Alex Job Racing/Emory Motorsports Reflect on Daytona 24 Searching for Funding to Run for DP Championship Tavares, Florida -- Alex Job Racing/Emory Motorsports are taking stock of their third place finish in the Grand American Rolex Series ...
Alex Job Racing/Emory Motorsports Reflect on Daytona 24
Searching for Funding to Run for DP Championship
Tavares, Florida -- Alex Job Racing/Emory Motorsports are taking stock of their third place finish in the Grand American Rolex Series presented by Crown Royal Reserve Rolex 24 Hour at Daytona.
The "new kid on the block" in the Daytona Prototype category, the Alex Job crew brought an unproven package, the Porsche powered Crawford to Daytona and proved a point â^a" the car, the team, the drivers and the crew can be a force to be reckoned with at the front of the grid in prototype racing.
"We received the car at the end of November and made it to the Homestead test," said Alex Job. "We were fast right off of the trailer. We had a lot of faith in our homework to run the Crawford with Porsche power, but you are never really sure until you hit the track with everyone else out there. At the Daytona practice days in early January we knew for sure that we were going to be a threat in the race."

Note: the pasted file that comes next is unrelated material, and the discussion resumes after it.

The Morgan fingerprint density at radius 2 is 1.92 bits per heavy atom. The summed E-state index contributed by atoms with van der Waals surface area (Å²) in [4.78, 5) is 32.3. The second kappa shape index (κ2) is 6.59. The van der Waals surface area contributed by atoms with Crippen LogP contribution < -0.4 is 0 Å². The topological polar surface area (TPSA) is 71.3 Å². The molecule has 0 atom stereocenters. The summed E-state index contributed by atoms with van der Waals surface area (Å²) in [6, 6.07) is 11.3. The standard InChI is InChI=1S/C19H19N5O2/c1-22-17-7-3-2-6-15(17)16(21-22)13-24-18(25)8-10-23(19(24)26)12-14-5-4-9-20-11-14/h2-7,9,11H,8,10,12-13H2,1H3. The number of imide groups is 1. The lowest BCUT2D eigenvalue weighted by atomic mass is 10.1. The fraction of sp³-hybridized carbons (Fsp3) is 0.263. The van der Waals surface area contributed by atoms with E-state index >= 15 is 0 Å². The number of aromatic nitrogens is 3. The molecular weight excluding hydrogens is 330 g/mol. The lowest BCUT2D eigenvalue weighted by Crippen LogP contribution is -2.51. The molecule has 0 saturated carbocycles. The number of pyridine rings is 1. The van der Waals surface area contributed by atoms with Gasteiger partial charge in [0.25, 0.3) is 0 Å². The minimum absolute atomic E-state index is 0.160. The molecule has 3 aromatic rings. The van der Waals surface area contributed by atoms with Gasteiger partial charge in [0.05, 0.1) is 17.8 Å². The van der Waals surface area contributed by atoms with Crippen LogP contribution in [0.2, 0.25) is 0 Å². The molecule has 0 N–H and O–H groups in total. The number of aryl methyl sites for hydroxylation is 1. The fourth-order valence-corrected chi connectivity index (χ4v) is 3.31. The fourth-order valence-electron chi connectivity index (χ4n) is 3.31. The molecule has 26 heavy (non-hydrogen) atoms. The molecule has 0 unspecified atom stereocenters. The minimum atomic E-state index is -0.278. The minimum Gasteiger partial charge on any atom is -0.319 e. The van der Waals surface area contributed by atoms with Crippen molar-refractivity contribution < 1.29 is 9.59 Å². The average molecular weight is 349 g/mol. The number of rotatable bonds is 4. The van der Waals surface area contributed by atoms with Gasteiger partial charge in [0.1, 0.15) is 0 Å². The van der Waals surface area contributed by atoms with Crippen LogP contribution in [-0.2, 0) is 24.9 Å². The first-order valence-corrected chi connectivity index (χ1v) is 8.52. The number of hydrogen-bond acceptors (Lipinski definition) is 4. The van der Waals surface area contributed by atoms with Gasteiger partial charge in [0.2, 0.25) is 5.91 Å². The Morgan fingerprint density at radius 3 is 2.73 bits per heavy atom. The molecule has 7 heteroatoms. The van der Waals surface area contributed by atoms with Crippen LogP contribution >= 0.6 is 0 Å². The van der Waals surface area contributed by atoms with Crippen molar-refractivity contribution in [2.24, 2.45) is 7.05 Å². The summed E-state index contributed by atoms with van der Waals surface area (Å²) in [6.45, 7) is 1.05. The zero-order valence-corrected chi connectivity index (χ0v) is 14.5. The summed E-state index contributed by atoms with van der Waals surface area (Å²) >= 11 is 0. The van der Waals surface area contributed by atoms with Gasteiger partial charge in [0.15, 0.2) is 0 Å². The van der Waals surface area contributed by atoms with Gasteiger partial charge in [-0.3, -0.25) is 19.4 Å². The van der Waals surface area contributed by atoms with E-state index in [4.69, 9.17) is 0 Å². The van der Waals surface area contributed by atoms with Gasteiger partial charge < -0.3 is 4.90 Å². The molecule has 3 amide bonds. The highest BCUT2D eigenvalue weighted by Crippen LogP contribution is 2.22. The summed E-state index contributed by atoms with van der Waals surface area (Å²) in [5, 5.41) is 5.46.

The team recorded the fastest time at the January test, a speedy 1:43.431 and an average speed of 123 mph. This time proved to be the fastest lap of the test days and race weekend. "Leaving the practice in January, we were fast but we were not without worry. We did not have full confidence in the drop gear setup. We had a meeting with Crawford and together with Xtrac they went back and redesigned the part, in between the practice and the race, in just about 10 days. They were able to get us a part on January 21st and we went and tested at Moroso on the Monday before the race. Crawford, with everything on their plate going into the 24, really came through for us even though we are new customers."